What goes on in your mind
Goucher’s Psychology Department, already home to one of the most popular majors on campus, will be adding a new resource for students this fall—a state-of-the-art neuroscience lab.
Neuroscience, the study of the physiological processes in the brain (think electrodes on the scalp) is a discipline that cuts across departments. Researcher Gillian Starkey, who will be joining the college to run the new lab, specializes in educational and developmental neuroscience—the study of how we learn.
“At Goucher,” Starkey says, “I will be gradually building up an electrophysiology lab. Electrophysiology (better known as EEG) is a method in which a cap full of electrodes is placed on the head to measure the electrical activity
of neurons firing in the brain as a participant performs a task.”
Psychology Chair Jen McCabe says the first experiments in the new lab will be focused on how children develop math skills.
“We’re going to be looking at children, and how their math and number abilities develop,” she says,
“and really see what’s happening in the brain—what does that look like in a behavioral way; what are they doing with the numbers; and then what do the brain pathways, and the brain activation look like.”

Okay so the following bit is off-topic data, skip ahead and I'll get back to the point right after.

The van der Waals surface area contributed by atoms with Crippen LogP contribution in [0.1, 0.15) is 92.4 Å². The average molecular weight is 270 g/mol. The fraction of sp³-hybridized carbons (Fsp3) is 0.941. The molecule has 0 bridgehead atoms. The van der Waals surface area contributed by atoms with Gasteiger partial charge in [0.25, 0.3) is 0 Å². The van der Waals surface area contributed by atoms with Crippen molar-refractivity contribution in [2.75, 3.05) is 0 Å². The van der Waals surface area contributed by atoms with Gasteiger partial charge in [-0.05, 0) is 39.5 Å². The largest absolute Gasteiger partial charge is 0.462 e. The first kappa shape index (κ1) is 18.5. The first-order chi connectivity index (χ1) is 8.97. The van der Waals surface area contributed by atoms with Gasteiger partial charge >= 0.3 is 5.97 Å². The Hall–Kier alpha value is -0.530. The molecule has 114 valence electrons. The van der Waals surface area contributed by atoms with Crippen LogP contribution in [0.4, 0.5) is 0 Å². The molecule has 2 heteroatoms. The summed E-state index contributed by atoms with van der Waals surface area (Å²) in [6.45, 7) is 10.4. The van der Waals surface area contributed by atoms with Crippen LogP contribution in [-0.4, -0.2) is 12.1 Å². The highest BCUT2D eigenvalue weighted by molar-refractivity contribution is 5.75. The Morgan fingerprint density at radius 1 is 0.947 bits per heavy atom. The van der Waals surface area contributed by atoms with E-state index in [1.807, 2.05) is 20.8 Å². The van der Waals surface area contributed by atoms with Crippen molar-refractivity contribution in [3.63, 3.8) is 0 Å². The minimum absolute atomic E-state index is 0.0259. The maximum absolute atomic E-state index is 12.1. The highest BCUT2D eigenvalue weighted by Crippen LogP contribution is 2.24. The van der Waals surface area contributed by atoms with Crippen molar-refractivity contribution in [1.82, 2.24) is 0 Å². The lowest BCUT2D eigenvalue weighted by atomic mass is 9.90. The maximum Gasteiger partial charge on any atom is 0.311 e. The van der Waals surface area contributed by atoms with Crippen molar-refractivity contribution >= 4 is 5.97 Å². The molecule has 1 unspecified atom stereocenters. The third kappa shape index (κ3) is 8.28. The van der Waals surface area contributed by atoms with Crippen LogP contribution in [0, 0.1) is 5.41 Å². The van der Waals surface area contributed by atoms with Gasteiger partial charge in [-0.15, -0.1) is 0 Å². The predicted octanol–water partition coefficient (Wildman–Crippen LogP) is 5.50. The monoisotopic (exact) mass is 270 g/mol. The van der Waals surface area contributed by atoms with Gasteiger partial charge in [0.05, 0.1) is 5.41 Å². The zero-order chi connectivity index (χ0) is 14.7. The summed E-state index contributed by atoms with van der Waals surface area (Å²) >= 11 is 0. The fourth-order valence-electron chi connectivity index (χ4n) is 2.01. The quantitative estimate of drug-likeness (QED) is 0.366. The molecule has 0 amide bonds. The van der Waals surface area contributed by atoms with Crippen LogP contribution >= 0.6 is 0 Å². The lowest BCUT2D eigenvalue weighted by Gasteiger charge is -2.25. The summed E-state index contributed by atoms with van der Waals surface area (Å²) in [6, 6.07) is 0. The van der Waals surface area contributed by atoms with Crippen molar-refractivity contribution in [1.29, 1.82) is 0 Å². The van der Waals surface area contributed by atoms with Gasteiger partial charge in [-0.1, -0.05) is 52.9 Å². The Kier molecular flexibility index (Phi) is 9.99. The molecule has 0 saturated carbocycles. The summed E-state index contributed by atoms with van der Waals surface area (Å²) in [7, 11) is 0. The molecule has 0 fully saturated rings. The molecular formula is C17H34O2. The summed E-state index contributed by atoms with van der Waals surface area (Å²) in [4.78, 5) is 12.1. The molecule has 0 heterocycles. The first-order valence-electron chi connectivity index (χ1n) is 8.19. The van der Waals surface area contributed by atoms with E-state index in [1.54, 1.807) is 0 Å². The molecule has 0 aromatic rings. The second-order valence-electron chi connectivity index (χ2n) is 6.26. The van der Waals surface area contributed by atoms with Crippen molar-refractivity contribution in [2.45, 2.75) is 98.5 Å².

Starkey previously worked as a lecturer at San Jose State University and at Stanford, where she was a post-doctoral fellow. She received her doctorate from Vanderbilt University.
“I went to a small liberal arts college (Bryn Mawr) that has a lot in common with Goucher,” Starkey says, “and the thing I loved most about it was the opportunity to interact with people who had diverse backgrounds, interests, and goals, but all shared a common drive to make a meaningful impact through their work.”
“This will really help us make the connections [between specialties],” McCabe says, citing biology and education connections with Starkey’s work. “We’re really excited about the interdisciplinary nature of what she does. We think students in different disciplines will be interested in taking her classes and getting involved.”